Disabled women over 11 times more likely to die of Coronavirus
Disabled women with limiting disabilities aged under 65 are 11.3 times more likely to die than non-disabled females, disabled men aged under 65 with limiting disabilities are 6.5 times more likely to die, and a third of all lives lost to Coronavirus in the UK have been those of disabled people according to new data released by the ONS.
The data records 10,430 disabled people’s deaths between 2 March and 15 May compared to 33,998 deaths of all people in the same period.
The analysis from 2 March to 15 May compares the deaths with disability statuses recorded in the last census (2011).
DR UK’s Head of Policy Fazilet Hadi said: “We said at the beginning of the Coronavirus crisis that disabled people must not be allowed to become cannon fodder. A fifth of this country’s population is disabled. A third of all deaths have been disabled people’s. The spread of this virus has amounted to a cull upon our community.
“Government failed to protect disabled people from the start of this outbreak.
“It prioritised the NHS over social care when they should have had parity.
“It failed to procure PPE.
“It consciously reduced and removed our rights to care under the Coronavirus Act.
“It failed to develop a plan that would protect us, instead turning us into fish in a barrel. Our deaths and those of care home workers have been way too high.
“The government called us vulnerable. The government made us vulnerable.”
Read more on our website.
Disabled people exempt from transport face covering rules
New rules have come into force today which require non-disabled members of the public to wear face coverings in some public places, including on public transport. Those with impairments that prevent them from wearing masks are exempt, as are children under the age of 11.
DR UK Ambassador and transport expert Stephen Brookes said: “All areas of feedback from various sensory and mental health organisations have indicated that the rail industry (as well as others) needs to step back and look at the issues of better consistency of understanding on face covering policy on stations and on train services. It is vital to recognise that there are many who cannot access communications using them and some elements of Autism and mental health conditions preclude their safe use.”
DR UK CEO Kamran Mallick said: “We know that many disabled people are fearful of being challenged by transport staff and members of the public if they cannot wear face coverings. It is the government’s responsibility to ensure that the public is clear that there are exemptions, what those exemptions are, and why they are in place.”
Read our full story, and the government guidance.
40% fear challenge if not wearing a face covering – DR UK survey
Disabled people are frightened about travelling as lockdown eases due to a lack of public awareness and clarity about exemptions to the mandatory need to wear face coverings on public transport, according to a new survey by Disability Rights UK.
Nearly 40% of respondents said that they cannot wear a face covering.
Just under half of respondents said that mental health conditions and breathing impairments would prevent them from wearing a mask, with a fifth citing sensory issues and needing to intake medication and/or food and drink while travelling.
Nearly forty per cent said they had a hidden disability which affects their ability to wear a mask, and 13% said they needed to lip read.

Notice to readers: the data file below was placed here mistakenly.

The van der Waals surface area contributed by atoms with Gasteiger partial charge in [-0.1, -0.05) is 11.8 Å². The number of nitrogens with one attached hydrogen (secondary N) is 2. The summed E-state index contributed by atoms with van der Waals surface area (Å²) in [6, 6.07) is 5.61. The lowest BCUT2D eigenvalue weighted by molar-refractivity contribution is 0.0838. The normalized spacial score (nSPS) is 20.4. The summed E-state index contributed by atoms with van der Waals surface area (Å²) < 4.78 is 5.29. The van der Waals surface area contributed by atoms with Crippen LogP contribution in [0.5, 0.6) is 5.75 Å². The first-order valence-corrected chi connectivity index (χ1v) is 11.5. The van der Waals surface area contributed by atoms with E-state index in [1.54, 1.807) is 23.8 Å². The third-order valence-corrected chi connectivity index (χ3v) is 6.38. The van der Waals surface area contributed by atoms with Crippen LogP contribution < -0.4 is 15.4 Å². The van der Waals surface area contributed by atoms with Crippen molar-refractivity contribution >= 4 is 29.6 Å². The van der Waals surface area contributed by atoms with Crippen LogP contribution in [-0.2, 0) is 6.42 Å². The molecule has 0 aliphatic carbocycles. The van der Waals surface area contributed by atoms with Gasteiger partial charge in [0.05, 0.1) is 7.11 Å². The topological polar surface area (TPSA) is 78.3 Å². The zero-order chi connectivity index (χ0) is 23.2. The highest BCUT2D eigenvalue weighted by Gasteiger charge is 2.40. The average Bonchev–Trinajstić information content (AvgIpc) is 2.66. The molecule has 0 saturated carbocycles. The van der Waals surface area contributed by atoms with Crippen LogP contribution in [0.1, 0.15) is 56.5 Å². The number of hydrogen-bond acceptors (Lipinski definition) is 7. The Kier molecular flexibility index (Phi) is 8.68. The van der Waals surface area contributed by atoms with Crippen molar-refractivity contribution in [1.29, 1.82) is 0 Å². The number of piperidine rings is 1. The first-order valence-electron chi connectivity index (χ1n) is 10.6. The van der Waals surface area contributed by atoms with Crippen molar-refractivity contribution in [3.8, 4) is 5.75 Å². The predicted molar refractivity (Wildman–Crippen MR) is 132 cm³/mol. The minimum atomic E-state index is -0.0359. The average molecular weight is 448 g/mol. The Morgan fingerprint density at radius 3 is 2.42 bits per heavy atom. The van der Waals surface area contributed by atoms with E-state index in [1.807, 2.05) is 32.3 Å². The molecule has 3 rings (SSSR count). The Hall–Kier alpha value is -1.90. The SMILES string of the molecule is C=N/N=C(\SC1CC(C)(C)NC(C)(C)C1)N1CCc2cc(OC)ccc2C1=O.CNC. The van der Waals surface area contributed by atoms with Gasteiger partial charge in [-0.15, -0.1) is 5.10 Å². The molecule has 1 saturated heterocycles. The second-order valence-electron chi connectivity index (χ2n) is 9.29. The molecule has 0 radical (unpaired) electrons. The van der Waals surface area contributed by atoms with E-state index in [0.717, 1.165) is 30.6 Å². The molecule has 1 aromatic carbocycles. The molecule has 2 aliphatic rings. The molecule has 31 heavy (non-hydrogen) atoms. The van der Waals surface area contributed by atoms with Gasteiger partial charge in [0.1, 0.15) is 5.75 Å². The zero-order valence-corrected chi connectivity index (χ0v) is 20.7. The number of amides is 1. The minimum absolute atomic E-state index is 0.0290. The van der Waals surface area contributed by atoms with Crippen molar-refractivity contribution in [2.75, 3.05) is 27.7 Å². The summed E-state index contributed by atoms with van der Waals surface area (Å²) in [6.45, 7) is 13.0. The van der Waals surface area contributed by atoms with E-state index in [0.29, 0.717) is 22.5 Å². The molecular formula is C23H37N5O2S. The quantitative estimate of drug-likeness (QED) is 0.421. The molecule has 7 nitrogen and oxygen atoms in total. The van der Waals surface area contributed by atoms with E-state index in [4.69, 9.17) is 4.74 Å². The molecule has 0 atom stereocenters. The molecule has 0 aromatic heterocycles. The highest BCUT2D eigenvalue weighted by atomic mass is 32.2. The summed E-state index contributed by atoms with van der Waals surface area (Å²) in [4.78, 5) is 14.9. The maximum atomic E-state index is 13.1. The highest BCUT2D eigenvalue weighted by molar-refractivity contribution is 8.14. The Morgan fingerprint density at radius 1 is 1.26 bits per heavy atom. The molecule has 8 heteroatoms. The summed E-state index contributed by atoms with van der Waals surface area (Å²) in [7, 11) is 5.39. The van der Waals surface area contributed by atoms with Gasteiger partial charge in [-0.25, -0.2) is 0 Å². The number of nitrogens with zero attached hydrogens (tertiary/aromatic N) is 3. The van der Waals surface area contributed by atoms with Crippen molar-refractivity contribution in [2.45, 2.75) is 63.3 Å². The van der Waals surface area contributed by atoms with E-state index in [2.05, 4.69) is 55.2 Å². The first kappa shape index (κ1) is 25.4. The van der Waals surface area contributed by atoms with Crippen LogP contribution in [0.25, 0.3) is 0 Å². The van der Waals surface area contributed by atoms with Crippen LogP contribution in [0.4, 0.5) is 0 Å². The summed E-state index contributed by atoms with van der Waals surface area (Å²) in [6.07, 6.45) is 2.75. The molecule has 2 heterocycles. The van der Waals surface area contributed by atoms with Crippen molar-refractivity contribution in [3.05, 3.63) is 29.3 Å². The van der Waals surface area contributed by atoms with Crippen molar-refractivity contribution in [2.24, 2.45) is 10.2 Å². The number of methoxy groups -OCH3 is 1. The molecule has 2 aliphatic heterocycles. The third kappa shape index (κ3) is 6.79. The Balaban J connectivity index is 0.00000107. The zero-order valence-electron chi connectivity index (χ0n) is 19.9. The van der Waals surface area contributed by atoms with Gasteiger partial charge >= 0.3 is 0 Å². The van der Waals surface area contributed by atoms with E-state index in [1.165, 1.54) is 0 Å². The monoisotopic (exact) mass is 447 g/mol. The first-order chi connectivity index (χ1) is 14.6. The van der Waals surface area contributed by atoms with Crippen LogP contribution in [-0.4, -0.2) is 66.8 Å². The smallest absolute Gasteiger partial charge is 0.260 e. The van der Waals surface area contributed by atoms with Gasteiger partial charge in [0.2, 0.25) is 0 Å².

Nearly 60% said they feared being challenged if they did not wear a mask, with the same amount not feeling they had the confidence to stand up for themselves if challenged.
Read more on our website.
Digitisation of justice system risks forcing out disabled people
Disabled people risk being forced out of the justice system due to plans to increase digitisation according to a new report by the Equality and Human Rights Commission.
The EHRC is especially concerned that the proposed changes will deny access for learning disabled people, people with brain injuries, and people with autism.
DR UK’s Head of Policy Fazilet Hadi said: “These changes risk leaving people unable to properly understand what is happening to and about them throughout trials. We know that under the social model of disability, if changes are made which put the needs of disabled people first, they benefit all those who need to access the system. The government needs to hit pause on these plans until it is willing and able to do this.”
It also highlights that many legal professionals do not have adequate training to recognise impairments and their impact, or to understand how adjustments can be made.
Read the full report.
Leaders call on Prime Minister to create socially just Coronavirus recovery plan
Disability Rights UK has joined with leaders of more than 100 household name companies, charities, universities, and trade associations to call on Government to ensure that United Nations Sustainable Development Goals (SDGs) are at the heart of UK Coronavirus recovery plans.
SDGs, also known as the Global Goals, were adopted by all United Nations Member States, including the UK, in 2015 as a universal call to action to end poverty, protect the planet and ensure that all people enjoy peace and prosperity by 2030.
DR UK CEO Kamran Mallick said: “Coronavirus risks putting the prospects of disabled people in this country back at least 20 years. We have fought long and hard for equal opportunities, in employment, in education, for access to our environments, and for our quality of life. But it also provides us with an opportunity to reshape how we do things, to re-address inequality, and to focus on prosperity for everyone. The government has initiated radical short-term solutions to dealing with the Coronavirus crisis. Now is the time for it to show that it can think that radically in the longer term for all of us too.”
Read more on our website.